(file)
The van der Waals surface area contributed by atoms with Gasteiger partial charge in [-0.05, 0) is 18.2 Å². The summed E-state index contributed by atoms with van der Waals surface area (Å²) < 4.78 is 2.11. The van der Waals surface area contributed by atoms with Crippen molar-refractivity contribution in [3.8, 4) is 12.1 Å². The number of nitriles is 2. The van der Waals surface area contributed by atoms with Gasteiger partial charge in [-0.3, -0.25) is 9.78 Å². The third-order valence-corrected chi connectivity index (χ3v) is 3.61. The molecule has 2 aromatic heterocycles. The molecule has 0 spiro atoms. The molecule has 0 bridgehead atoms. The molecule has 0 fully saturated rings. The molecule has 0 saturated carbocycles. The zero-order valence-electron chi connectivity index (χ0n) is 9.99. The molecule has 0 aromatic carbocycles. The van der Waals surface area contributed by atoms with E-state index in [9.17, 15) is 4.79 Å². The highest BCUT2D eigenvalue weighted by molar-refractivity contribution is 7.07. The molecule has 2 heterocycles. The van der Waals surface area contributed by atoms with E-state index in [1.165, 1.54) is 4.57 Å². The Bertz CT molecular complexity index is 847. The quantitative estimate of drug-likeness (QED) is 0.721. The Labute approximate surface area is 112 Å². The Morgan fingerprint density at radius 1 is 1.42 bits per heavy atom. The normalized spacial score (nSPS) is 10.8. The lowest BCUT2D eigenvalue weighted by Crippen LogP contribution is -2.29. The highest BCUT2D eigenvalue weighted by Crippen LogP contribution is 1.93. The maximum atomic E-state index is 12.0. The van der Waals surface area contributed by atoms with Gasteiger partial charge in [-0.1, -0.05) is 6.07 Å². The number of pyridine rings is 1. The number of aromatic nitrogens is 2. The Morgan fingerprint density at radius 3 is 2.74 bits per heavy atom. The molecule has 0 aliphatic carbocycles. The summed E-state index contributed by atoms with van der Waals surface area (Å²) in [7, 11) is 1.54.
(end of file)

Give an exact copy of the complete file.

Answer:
The van der Waals surface area contributed by atoms with Gasteiger partial charge in [-0.05, 0) is 18.2 Å². The summed E-state index contributed by atoms with van der Waals surface area (Å²) < 4.78 is 2.11. The van der Waals surface area contributed by atoms with Crippen molar-refractivity contribution in [3.8, 4) is 12.1 Å². The number of nitriles is 2. The van der Waals surface area contributed by atoms with Gasteiger partial charge in [-0.3, -0.25) is 9.78 Å². The third-order valence-corrected chi connectivity index (χ3v) is 3.61. The molecule has 2 aromatic heterocycles. The molecule has 0 spiro atoms. The molecule has 0 bridgehead atoms. The molecule has 0 fully saturated rings. The molecule has 0 saturated carbocycles. The zero-order valence-electron chi connectivity index (χ0n) is 9.99. The molecule has 0 aromatic carbocycles. The van der Waals surface area contributed by atoms with E-state index in [9.17, 15) is 4.79 Å². The highest BCUT2D eigenvalue weighted by molar-refractivity contribution is 7.07. The molecule has 2 heterocycles. The van der Waals surface area contributed by atoms with E-state index in [1.165, 1.54) is 4.57 Å². The Bertz CT molecular complexity index is 847. The quantitative estimate of drug-likeness (QED) is 0.721. The Labute approximate surface area is 112 Å². The Morgan fingerprint density at radius 1 is 1.42 bits per heavy atom. The normalized spacial score (nSPS) is 10.8. The lowest BCUT2D eigenvalue weighted by Crippen LogP contribution is -2.29. The highest BCUT2D eigenvalue weighted by Crippen LogP contribution is 1.93. The maximum atomic E-state index is 12.0. The van der Waals surface area contributed by atoms with Gasteiger partial charge in [-0.1, -0.05) is 6.07 Å². The number of pyridine rings is 1. The number of aromatic nitrogens is 2. The Morgan fingerprint density at radius 3 is 2.74 bits per heavy atom. The molecule has 0 aliphatic carbocycles. The summed E-state index contributed by atoms with van der Waals surface area (Å²) in [7, 11) is 1.54.